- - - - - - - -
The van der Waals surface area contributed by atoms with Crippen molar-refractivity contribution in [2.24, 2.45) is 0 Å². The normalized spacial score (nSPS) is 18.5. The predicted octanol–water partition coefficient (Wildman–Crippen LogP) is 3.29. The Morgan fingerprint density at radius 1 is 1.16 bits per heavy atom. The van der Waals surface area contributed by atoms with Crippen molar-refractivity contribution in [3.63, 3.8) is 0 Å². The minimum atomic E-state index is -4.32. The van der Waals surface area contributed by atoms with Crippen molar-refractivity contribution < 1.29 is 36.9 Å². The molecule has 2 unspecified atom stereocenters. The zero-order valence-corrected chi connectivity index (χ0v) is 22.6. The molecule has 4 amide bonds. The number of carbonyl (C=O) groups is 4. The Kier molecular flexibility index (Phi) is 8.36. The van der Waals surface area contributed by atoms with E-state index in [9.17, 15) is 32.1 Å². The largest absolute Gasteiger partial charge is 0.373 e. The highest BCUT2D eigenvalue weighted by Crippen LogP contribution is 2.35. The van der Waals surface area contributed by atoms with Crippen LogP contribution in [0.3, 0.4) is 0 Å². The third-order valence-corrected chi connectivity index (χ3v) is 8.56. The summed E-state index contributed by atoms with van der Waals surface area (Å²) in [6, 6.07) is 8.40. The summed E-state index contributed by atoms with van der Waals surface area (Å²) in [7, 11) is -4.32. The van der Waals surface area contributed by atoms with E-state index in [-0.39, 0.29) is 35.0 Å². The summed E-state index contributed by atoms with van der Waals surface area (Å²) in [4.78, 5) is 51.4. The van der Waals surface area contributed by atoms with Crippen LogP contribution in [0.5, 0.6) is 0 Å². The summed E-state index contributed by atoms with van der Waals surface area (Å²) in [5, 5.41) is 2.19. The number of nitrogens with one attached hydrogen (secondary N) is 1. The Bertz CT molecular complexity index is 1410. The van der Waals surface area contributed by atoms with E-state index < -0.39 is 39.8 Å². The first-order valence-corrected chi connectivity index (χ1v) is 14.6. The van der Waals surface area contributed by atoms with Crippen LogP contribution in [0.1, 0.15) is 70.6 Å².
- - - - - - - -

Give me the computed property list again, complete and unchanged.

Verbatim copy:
The van der Waals surface area contributed by atoms with Crippen molar-refractivity contribution in [2.24, 2.45) is 0 Å². The normalized spacial score (nSPS) is 18.5. The predicted octanol–water partition coefficient (Wildman–Crippen LogP) is 3.29. The Morgan fingerprint density at radius 1 is 1.16 bits per heavy atom. The van der Waals surface area contributed by atoms with Crippen molar-refractivity contribution in [3.63, 3.8) is 0 Å². The minimum atomic E-state index is -4.32. The van der Waals surface area contributed by atoms with Crippen molar-refractivity contribution < 1.29 is 36.9 Å². The molecule has 2 unspecified atom stereocenters. The zero-order valence-corrected chi connectivity index (χ0v) is 22.6. The molecule has 4 amide bonds. The number of carbonyl (C=O) groups is 4. The Kier molecular flexibility index (Phi) is 8.36. The van der Waals surface area contributed by atoms with E-state index in [9.17, 15) is 32.1 Å². The largest absolute Gasteiger partial charge is 0.373 e. The highest BCUT2D eigenvalue weighted by Crippen LogP contribution is 2.35. The van der Waals surface area contributed by atoms with Crippen LogP contribution in [0.3, 0.4) is 0 Å². The third-order valence-corrected chi connectivity index (χ3v) is 8.56. The summed E-state index contributed by atoms with van der Waals surface area (Å²) in [6, 6.07) is 8.40. The summed E-state index contributed by atoms with van der Waals surface area (Å²) in [7, 11) is -4.32. The van der Waals surface area contributed by atoms with E-state index in [-0.39, 0.29) is 35.0 Å². The summed E-state index contributed by atoms with van der Waals surface area (Å²) in [4.78, 5) is 51.4. The van der Waals surface area contributed by atoms with Crippen LogP contribution in [0.5, 0.6) is 0 Å². The summed E-state index contributed by atoms with van der Waals surface area (Å²) in [5, 5.41) is 2.19. The number of nitrogens with one attached hydrogen (secondary N) is 1. The Bertz CT molecular complexity index is 1410. The van der Waals surface area contributed by atoms with E-state index < -0.39 is 39.8 Å². The first-order valence-corrected chi connectivity index (χ1v) is 14.6. The van der Waals surface area contributed by atoms with Crippen LogP contribution in [0.1, 0.15) is 70.6 Å².